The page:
Flying to Miami International Airport (MIA)

Miami International Airport (MIA), located in Miami-Dade County, opened in 1928 as Pan American Field, the first modern terminal in the U.S. Consisting of separate rooms for arrivals, departures, immigration, and customs, it was the number one port of entry by air at the time. The official dedication and opening of mail and passenger service was made on January 9, 1929, with Lindburgh’s inaugural flight from Miami to San Juan, Puerto Rico. Subsequently, Eastern and National moved to the newly named 36th Street Airport, and by 1945, numerous other airlines had joined. After the Port Authority acquired the Miami Army Airfield, built during WW II, in 1947 and the Seaboard Railroad Tracks were removed, the two airports merged to become MIA. Major development and rebuilding continued through the years, and the original 116-acre airfield grew to a multi-billion dollar industry.

In 1991, Eastern and Pan American Airlines went bankrupt and MIA evolved into a major hub for American Airlines, and for a while, United Airlines. Today, every domestic airline and a majority of international airlines fly in and out of MIA including American, American Eagle, LAN, British, Alitalia, Delta, TACA, TAM, Aeromexico, Continental, and many others. In addition to charter flights such as Gulfstream International, the only airline with flights to Cuba, numerous cargo airlines use the services of MIA. It serves as a gateway between North, South, and Latin America, as well as providing connections to Europe and around the world. MIA is the 3rd largest airport in the U.S. in terms of air and cargo traffic, next to JFK in NYC and LAX in Los Angeles.

Some low cost airlines and many travelers prefer to use the Ft Lauderdale-Hollywood (FLL) or Palm Beach International Airport (PBIA) due to less tenant expense, fewer passengers, and less cargo. The FLL, a small airport with four terminals, has convenient ground transportation options, connections to the tri-rail service to Miami, and easy access to major roadways. Ft Lauderdale is 40 miles from Palm Beach and only 25 miles from Miami. The much smaller Palm Beach International Airport (PBIA), a bit further away, also serves Miami and the surrounding areas.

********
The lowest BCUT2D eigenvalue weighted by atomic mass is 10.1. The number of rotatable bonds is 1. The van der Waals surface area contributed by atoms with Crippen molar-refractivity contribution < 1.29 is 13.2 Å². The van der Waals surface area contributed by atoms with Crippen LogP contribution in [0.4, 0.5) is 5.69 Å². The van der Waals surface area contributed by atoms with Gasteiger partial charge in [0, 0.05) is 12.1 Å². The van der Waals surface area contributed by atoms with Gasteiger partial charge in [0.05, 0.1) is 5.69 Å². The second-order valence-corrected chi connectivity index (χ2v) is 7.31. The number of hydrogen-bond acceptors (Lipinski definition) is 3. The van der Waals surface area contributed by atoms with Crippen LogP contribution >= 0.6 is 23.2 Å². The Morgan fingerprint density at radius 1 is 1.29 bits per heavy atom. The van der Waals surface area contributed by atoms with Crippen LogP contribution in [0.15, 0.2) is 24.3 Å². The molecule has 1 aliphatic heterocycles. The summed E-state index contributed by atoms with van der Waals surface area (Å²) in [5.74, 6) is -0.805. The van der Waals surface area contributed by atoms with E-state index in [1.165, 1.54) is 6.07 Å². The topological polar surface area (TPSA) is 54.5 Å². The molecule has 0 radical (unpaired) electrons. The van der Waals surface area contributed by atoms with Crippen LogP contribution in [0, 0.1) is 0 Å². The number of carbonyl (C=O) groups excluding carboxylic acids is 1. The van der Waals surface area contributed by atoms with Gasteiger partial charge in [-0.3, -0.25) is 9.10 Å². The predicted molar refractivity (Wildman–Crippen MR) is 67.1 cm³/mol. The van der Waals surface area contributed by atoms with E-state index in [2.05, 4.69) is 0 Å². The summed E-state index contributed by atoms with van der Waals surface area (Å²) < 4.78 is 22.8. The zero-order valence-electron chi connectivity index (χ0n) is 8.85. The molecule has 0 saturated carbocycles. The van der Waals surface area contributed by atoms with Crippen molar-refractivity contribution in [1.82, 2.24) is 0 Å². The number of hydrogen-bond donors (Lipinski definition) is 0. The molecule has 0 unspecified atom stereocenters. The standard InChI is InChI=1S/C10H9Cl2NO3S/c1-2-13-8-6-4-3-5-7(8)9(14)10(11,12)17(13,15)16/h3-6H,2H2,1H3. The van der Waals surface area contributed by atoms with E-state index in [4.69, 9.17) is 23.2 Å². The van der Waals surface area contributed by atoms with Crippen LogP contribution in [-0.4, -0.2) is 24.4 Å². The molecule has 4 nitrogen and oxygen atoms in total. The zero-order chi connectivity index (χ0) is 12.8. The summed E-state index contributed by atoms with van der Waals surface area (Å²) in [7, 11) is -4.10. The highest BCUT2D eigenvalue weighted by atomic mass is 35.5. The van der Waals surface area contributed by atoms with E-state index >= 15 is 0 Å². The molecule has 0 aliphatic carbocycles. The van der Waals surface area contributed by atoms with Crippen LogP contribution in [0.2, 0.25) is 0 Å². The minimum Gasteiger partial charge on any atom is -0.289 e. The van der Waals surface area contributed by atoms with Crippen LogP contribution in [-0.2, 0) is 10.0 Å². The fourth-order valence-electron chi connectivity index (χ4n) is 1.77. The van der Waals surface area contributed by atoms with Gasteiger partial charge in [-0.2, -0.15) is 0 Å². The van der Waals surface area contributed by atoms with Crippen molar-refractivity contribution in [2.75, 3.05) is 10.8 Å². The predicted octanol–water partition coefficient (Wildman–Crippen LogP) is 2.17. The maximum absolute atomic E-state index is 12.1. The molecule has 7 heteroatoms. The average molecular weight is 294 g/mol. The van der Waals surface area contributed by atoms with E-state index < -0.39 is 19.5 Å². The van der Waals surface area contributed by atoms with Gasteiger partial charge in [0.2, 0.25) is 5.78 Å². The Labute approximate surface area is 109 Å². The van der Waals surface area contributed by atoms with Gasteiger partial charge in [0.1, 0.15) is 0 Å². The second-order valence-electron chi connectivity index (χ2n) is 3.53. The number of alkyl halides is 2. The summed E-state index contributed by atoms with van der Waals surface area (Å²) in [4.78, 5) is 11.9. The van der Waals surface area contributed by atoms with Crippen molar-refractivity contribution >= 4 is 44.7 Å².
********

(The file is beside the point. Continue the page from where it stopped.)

The semi-circular main terminal of MIA features seven concourses, A, C, D, E, F, G, and H. Concourse J, scheduled to open in February 2007, along with G, H, & J, will comprise the South Terminal. Ticketing and departures are located on the upper level, immigration and baggage on the lower. Overhead walkways connect the terminal to the parking garage and the heliport. There are numerous lounges, kiosks, gift shops, and private clubs, such as Delta’s Crown Room and American’s Admiral’s Club, located throughout the terminal concourses The MIA Hotel at concourse E offers accommodations and full-service dining at the Top of the Port restaurant.

As the largest exhibitor of art in public spaces, MIA sponsors art and cultural attractions for travelers and the community. Paintings by well-known artists such as Michelle Doner, Donald Lipski, Robert Calvo, and Patricia Ferguson can be found in the concourses, parking garages, and along the moving walkways. Unique exhibits are featured, as well, such as the noise abatement wall, designed by landscape architect Martha Schwartz and Keith Sonnier’s neon-light installation suspended beneath the heliport. John David Mooney’s concrete attraction, Miami Wave on the central island and toll collection area of MIA, has a 224-foot moving light sculpture that is visible by passengers arriving or departing from the airport. Other art projects are planned by artists including Betancourt, Goldberg, and Sato. Educational tours, instituted in 1973, are conducted Monday through Friday for the general public, for school children ages six and older, and civic organizations, and generally last two to two and a half hours.

MIA continues to expand to accommodate the increase in tourism and cargo traffic. Ongoing construction and development include the widening of Central Boulevard, the bridges, the addition of six lanes to 25th Street, and an elevated roadway between the airport and N.W. 82nd Avenue. American Airlines will begin non-stop service to Cozumel and Venezuela; Aero Condor, Aviacsa, and Korean Air plan to open service in 2007.

Parking: Two garages – Dolphin and Flamingo. Rates: $4.00/hour to a maximum of $15.00. Valet parking – $18 up to 3 hours, and 24 hours $30.00. Short term – $2.50 per half hour to a maximum $30.00.

Uncovered economy park and ride, 24 hours/365 days a year, at $8.00 a day — free shuttle services every 10 minutes to the airport.

Disabled and stroller permit parking available on the 3rd level and wheelchair accessible at ground level.
Public transportation: metro bus and free shuttle service from the tri-rail commuter station.

Airport Stats: 4.7 million square feet and 556 ticket counters. Over 32 million passengers a year go through MIA on 3,000 flights weekly to 180 cities around the world.

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